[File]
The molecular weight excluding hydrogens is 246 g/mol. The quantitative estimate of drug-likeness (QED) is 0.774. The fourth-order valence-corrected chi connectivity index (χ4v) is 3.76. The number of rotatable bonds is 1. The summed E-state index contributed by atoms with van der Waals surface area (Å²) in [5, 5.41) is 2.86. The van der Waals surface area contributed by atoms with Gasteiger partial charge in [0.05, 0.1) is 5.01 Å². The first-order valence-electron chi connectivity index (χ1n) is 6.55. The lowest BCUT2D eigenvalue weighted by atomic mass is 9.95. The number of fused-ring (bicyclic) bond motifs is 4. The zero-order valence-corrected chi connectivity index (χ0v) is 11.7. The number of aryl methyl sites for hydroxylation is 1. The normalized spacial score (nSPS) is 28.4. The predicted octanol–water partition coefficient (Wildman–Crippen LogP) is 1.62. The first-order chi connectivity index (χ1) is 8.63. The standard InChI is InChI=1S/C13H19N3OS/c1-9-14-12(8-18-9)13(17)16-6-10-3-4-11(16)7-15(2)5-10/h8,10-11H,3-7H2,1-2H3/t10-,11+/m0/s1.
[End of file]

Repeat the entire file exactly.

The molecular weight excluding hydrogens is 246 g/mol. The quantitative estimate of drug-likeness (QED) is 0.774. The fourth-order valence-corrected chi connectivity index (χ4v) is 3.76. The number of rotatable bonds is 1. The summed E-state index contributed by atoms with van der Waals surface area (Å²) in [5, 5.41) is 2.86. The van der Waals surface area contributed by atoms with Gasteiger partial charge in [0.05, 0.1) is 5.01 Å². The first-order valence-electron chi connectivity index (χ1n) is 6.55. The lowest BCUT2D eigenvalue weighted by atomic mass is 9.95. The number of fused-ring (bicyclic) bond motifs is 4. The zero-order valence-corrected chi connectivity index (χ0v) is 11.7. The number of aryl methyl sites for hydroxylation is 1. The normalized spacial score (nSPS) is 28.4. The predicted octanol–water partition coefficient (Wildman–Crippen LogP) is 1.62. The first-order chi connectivity index (χ1) is 8.63. The standard InChI is InChI=1S/C13H19N3OS/c1-9-14-12(8-18-9)13(17)16-6-10-3-4-11(16)7-15(2)5-10/h8,10-11H,3-7H2,1-2H3/t10-,11+/m0/s1.